298 Mass. 195

May 13, 1937 - September 16, 1937

Court Below: Boston Municipal Court, Roxbury District


Nuisance. Evidence, Presumptions and burden of proof. Andverse Possession. Negligence, Toward one having possession of property.

The burden of establishing, as a defence to an action for negligently damaging a sidewalk sign, that the sign was a public nuisance because illegally maintained, was on the defendant.

The tenant of a drug store, in front of which there was a sidewalk clock and sign which, if real estate, he held as his own, and not as tenant, by an independent, exclusive possession adverse to his landlord, could recover the entire damage done to them by negligence of a third person.

TORT. Writ in the Municipal Court of the Roxbury District of the City of Boston dated June 26, 1935.

Upon removal to the Superior Court, the action was heard without a jury by Weed, J., who found for the plaintiff in the sum of $450. The defendant alleged exceptions.

G. L. Dillaway, for the defendant.

No argument nor brief for the plaintiff.

QUA, J. The plaintiff seeks to recover for damage to a sidewalk clock and to an electric sign thereon caused by the superstructure of the defendant's barrel truck striking the

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clock. The base of the clock, which with the framework weighed about seventeen hundred pounds, was of cast iron riveted into a cement block which was set into the sidewalk near the curb in front of premises occupied by the plaintiff as a drug store.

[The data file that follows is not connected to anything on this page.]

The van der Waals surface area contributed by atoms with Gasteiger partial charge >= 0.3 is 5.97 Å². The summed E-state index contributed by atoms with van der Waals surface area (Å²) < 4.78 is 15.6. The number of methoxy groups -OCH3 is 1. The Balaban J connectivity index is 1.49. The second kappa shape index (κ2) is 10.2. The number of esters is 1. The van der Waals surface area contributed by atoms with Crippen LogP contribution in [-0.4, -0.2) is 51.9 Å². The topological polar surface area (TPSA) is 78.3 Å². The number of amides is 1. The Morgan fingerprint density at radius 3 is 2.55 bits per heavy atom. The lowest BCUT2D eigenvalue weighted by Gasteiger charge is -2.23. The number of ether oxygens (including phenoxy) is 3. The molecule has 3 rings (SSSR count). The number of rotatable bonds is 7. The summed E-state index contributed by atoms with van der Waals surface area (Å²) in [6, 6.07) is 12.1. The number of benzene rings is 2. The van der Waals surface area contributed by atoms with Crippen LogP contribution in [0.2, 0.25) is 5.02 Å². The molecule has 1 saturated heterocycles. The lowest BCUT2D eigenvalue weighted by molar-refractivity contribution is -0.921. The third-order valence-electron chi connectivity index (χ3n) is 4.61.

The case was heard upon the report of an auditor without other evidence. The auditor found subsidiary facts, presumably justified by evidence before him, and also made a general finding for the plaintiff. Unless the report shows error on its face the findings of the auditor must govern the case. Lovell v. Commonwealth Thread Co. Inc. 280 Mass. 243, 246. Ballou v. Fitzpatrick, 283 Mass. 336, 338.

The defendant contends, as we understand him, that the clock and sign were public nuisances and therefore that the plaintiff cannot recover, citing Garey v. Ellis, 1 Cush. 306. But G.L. (Ter. Ed.) c. 85, Section 8, provides for the granting of permits for the placing and maintaining of signs and clocks on or over public ways. The auditor finds that the plaintiff bad a permit to maintain the clock, and although he states that there was no evidence introduced by either side as to a permit to maintain the sign, he ruled that the burden was upon the defendant to prove illegality and therefore found that the sign also was lawfully maintained. The ruling was right. Conroy v. Mather, 217 Mass. 91, 94. Jubilee Yacht Club v. Gulf Refining Co. 245 Mass. 60. Janevesian v. Esa, 274 Mass. 231, 233. See Commonwealth v. Packard, 185 Mass. 64.

The defendant further contends that the plaintiff had no title to the clock, and that in any event it can recover only for such damage as it sustained in its capacity as a tenant, and that only the landlord can recover for injury to the reversion. The defendant relies upon Hastings v. Livermore, 7 Gray 194, Foley v. Wyeth, 2 Allen 131, S.C. 2 Allen 135, Sherman v. Fall River Iron Works Co. 2 Allen 524, Anthony v. New York, Providence & Boston Railroad, 162 Mass. 60, and Moeckel v. C. A. Cross & Co. 190 Mass. 280.